Follow up: What sort of experiments have you run to find the most appropriate one?

A: No experiments really. It’s generally a good idea to release both a free and a paid version. If you don’t mind breaking the “fourth wall” in your immersive experiences, “free to start” can be executed well. For A Dark Room and The Ensign, I didn’t want to break the immersion. For A Noble Circle, I went with a free “prologue” plus an interstitial to the full game. For Mildly Interesting RTS, I did “free to start”.

Q4: When monetizing with ads, how do you go about selecting the ad network(s) you use to monetize free games with?

A: AdMob is king. Google knows how to do ads well. I don’t have any experience with Unity Ads, but I’ve heard good things about it. Again, if you’re going to have ads in your game, make them tasteful (look at Crossy Road, Thumb Drift, Quest Keeper, Threes Free! and Almost Heroes).

Q5: How has your marketing plan evolved over time?

A: The best way to advertise is to those that have already bought your games. All my games have interstitials to each other. App Store Search Optimization is the next best way. You’ll want your search terms to be extremely niche to get the right people. By extension, the games you create should be extremely niche too. I image there are enough people out there that are desperate for a game about underwater basket weaving… so build that instead of yet another clone of Flappy Bird or Crossy Road.

Follow up: What kind of unique challenges do you see when marketing across the different platforms?

A: None really. Just be genuine and people will notice.

Follow up: Is getting featured by the store still a major source of downloads?

A: Yes. There are still some kinks with regards to how the new App Store is laid out. At a minimum the new App Store helps discovery of your other titles by people that have already downloaded at least one of your games.

Q6: With a big and evolving portfolio, which metrics do you use to measure and define success?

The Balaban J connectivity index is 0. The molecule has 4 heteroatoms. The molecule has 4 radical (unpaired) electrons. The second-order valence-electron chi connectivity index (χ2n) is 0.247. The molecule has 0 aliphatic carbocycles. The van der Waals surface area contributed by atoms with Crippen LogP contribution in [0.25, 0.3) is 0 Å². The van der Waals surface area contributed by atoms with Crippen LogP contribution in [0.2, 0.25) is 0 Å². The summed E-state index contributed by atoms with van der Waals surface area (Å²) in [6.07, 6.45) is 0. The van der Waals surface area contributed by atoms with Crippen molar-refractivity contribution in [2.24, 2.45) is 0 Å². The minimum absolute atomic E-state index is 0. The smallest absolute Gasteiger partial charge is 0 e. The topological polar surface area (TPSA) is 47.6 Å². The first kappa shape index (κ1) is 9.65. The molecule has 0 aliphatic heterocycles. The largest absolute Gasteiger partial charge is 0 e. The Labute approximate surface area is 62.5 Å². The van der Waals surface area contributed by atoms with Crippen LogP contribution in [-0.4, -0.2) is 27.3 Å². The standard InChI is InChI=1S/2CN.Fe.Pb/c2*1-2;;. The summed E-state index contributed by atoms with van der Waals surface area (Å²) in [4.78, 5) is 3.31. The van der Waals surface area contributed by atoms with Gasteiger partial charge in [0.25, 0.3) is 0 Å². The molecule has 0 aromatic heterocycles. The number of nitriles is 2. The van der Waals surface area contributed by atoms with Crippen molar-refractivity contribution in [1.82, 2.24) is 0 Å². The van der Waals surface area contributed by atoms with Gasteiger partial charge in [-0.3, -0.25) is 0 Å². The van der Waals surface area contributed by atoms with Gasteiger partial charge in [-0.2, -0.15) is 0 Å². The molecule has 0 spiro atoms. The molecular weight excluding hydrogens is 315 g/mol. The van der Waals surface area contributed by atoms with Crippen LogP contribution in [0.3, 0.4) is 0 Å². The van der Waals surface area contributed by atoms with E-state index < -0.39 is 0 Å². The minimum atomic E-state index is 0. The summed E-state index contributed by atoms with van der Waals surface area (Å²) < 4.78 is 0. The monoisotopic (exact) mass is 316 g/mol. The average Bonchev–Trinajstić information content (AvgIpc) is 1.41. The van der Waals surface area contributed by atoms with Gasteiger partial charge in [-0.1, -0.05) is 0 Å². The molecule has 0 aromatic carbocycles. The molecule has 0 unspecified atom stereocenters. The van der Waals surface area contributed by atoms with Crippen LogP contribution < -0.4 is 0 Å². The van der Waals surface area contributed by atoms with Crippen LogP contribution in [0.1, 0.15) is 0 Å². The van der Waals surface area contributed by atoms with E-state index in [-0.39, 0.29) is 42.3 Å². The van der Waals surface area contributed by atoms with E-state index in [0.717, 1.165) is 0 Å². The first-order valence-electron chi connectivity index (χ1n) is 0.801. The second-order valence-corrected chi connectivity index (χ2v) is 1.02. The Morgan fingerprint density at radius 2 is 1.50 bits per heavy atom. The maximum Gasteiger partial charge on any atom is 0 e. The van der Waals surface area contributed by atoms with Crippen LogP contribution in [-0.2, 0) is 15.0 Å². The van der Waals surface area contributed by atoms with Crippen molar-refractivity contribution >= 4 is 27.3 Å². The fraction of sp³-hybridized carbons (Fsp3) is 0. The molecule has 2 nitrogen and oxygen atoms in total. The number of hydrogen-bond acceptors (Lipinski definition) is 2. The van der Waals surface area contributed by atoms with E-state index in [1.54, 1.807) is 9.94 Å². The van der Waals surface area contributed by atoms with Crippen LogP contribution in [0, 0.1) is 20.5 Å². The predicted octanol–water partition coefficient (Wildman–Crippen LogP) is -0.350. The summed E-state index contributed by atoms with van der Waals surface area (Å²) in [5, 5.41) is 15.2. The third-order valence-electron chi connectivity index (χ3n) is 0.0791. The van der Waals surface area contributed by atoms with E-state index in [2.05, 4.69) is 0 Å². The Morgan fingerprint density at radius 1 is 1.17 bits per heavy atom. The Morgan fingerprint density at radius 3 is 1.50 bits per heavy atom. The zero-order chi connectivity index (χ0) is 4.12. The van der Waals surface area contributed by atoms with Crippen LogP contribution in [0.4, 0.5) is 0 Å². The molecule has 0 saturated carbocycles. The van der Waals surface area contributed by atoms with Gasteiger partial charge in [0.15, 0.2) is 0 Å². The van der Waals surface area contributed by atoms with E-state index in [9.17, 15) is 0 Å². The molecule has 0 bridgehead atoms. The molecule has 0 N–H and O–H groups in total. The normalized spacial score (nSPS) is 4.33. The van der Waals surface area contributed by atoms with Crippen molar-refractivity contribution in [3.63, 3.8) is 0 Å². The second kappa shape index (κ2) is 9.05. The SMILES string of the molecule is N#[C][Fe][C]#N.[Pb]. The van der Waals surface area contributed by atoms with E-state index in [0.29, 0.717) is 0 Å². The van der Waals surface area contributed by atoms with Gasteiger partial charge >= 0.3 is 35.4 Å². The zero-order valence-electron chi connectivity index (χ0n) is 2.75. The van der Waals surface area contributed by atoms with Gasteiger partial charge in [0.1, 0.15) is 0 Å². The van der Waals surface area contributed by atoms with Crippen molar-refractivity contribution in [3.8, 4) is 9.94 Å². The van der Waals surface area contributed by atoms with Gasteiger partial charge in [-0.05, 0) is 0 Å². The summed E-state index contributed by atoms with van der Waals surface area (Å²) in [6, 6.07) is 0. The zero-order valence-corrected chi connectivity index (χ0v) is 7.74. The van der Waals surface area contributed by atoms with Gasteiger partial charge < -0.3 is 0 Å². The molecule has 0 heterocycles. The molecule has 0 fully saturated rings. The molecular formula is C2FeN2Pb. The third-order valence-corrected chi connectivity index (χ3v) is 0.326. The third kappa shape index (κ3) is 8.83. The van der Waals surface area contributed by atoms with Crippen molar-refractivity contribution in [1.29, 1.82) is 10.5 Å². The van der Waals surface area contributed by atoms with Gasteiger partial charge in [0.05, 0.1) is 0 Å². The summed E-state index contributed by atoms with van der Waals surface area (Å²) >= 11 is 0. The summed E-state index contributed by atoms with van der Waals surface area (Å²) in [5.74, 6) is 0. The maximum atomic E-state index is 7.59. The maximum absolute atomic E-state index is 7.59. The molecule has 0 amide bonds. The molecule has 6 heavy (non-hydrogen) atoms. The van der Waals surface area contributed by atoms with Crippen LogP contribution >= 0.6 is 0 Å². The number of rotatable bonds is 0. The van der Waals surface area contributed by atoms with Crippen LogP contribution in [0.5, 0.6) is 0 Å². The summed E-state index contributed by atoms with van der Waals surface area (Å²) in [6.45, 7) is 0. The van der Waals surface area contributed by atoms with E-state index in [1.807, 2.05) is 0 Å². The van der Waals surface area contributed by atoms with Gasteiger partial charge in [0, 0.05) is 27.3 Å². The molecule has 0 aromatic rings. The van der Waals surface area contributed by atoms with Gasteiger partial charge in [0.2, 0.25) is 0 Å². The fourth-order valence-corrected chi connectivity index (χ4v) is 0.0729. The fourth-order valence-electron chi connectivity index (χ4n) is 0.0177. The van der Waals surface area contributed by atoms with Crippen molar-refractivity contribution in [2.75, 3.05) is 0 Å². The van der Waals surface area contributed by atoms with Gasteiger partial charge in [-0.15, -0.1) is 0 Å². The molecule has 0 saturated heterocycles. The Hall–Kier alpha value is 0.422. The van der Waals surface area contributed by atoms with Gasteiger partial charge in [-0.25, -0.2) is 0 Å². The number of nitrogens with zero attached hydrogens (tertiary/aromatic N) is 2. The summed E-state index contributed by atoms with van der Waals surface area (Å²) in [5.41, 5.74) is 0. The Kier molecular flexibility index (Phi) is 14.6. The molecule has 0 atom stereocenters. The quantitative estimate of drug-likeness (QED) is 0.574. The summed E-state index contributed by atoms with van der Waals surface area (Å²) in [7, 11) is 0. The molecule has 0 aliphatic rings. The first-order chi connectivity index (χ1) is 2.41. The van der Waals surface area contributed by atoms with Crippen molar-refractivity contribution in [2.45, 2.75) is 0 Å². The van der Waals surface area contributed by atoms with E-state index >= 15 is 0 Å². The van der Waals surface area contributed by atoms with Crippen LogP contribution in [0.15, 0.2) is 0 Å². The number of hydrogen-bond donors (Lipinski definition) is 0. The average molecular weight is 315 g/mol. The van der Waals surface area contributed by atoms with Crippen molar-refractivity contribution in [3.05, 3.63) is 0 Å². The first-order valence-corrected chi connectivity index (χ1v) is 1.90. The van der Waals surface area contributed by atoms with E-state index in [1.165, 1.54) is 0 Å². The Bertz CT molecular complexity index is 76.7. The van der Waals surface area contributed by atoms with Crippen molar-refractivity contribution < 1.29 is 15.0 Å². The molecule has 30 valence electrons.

A: The number one measure of success is five start reviews with a good review length. Revenue is nice, but a gushing five-star review means I have a fan for life who will support my future works.

Bonus: How do you fight piracy?

A: Don’t worry too much about it. If you’re getting cloned, then means you are wildly successful. I lost too many nights of sleep and wasted too much time chasing after clones. It’s just not worth it. Use Apple’s and Google’s Copyright Infringement forms, fill them out online, and move on.

Bonus: How do you plan to take advantage of the latest App Store redesign to increase exposure to your games?

A: It is still very new, so it’s hard to say how I’ll take full advantage of it. I’ve definitely added preview videos to all my games (the “autoplay video while you scroll through the App Store” works well). Aside from that, I’m putting my trust in Apple’s recommendation and ranking algorithms to bubble me to the top. Same comment with regards to piracy: don’t lose sleep over things you can’t control.

Final Thoughts:

Tell us about your experience with game development in the comments section below.

Check out the rest of the insights we heard today on the #AFtalks hashtag.

Huge thanks to Amir and to all those that were part of today’s discussion! Join us for our weekly Twitter chat every Tuesday at 2pm ET (bring your friends!). See you all next week!